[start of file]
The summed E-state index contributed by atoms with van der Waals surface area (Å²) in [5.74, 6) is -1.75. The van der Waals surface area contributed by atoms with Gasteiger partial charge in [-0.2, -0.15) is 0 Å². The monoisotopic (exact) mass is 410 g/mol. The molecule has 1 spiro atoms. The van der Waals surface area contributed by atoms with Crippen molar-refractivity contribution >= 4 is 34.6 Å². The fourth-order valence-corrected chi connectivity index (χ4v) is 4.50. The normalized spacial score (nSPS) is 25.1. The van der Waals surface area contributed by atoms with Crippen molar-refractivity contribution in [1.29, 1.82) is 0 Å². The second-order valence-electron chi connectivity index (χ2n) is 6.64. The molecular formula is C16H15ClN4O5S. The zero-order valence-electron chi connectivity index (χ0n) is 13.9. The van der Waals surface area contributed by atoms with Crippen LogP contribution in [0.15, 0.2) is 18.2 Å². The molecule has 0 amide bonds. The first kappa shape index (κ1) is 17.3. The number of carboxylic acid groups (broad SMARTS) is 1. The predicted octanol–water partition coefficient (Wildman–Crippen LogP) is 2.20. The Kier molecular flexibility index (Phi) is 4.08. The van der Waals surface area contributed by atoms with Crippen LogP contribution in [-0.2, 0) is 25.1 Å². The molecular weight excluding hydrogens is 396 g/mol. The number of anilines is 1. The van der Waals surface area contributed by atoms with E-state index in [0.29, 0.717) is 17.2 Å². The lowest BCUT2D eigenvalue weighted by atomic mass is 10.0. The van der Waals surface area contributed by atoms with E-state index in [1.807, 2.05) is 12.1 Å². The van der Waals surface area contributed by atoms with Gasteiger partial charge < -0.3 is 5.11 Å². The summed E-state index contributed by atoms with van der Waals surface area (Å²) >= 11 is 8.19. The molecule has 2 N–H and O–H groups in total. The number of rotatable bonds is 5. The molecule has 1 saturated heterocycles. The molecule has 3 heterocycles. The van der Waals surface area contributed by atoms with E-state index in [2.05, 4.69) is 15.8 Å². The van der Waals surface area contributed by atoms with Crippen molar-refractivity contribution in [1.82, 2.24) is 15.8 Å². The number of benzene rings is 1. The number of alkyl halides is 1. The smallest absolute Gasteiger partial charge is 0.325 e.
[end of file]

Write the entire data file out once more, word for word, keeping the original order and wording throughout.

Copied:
The summed E-state index contributed by atoms with van der Waals surface area (Å²) in [5.74, 6) is -1.75. The van der Waals surface area contributed by atoms with Gasteiger partial charge in [-0.2, -0.15) is 0 Å². The monoisotopic (exact) mass is 410 g/mol. The molecule has 1 spiro atoms. The van der Waals surface area contributed by atoms with Crippen molar-refractivity contribution >= 4 is 34.6 Å². The fourth-order valence-corrected chi connectivity index (χ4v) is 4.50. The normalized spacial score (nSPS) is 25.1. The van der Waals surface area contributed by atoms with Crippen molar-refractivity contribution in [1.29, 1.82) is 0 Å². The second-order valence-electron chi connectivity index (χ2n) is 6.64. The molecular formula is C16H15ClN4O5S. The zero-order valence-electron chi connectivity index (χ0n) is 13.9. The van der Waals surface area contributed by atoms with Crippen LogP contribution in [0.15, 0.2) is 18.2 Å². The molecule has 0 amide bonds. The first kappa shape index (κ1) is 17.3. The number of carboxylic acid groups (broad SMARTS) is 1. The predicted octanol–water partition coefficient (Wildman–Crippen LogP) is 2.20. The Kier molecular flexibility index (Phi) is 4.08. The van der Waals surface area contributed by atoms with Crippen LogP contribution in [-0.2, 0) is 25.1 Å². The molecular weight excluding hydrogens is 396 g/mol. The number of anilines is 1. The van der Waals surface area contributed by atoms with E-state index in [0.29, 0.717) is 17.2 Å². The lowest BCUT2D eigenvalue weighted by atomic mass is 10.0. The van der Waals surface area contributed by atoms with E-state index in [1.807, 2.05) is 12.1 Å². The van der Waals surface area contributed by atoms with Gasteiger partial charge < -0.3 is 5.11 Å². The summed E-state index contributed by atoms with van der Waals surface area (Å²) >= 11 is 8.19. The molecule has 2 N–H and O–H groups in total. The number of rotatable bonds is 5. The molecule has 1 saturated heterocycles. The molecule has 3 heterocycles. The van der Waals surface area contributed by atoms with E-state index in [2.05, 4.69) is 15.8 Å². The van der Waals surface area contributed by atoms with Crippen molar-refractivity contribution in [1.82, 2.24) is 15.8 Å². The number of benzene rings is 1. The number of alkyl halides is 1. The smallest absolute Gasteiger partial charge is 0.325 e.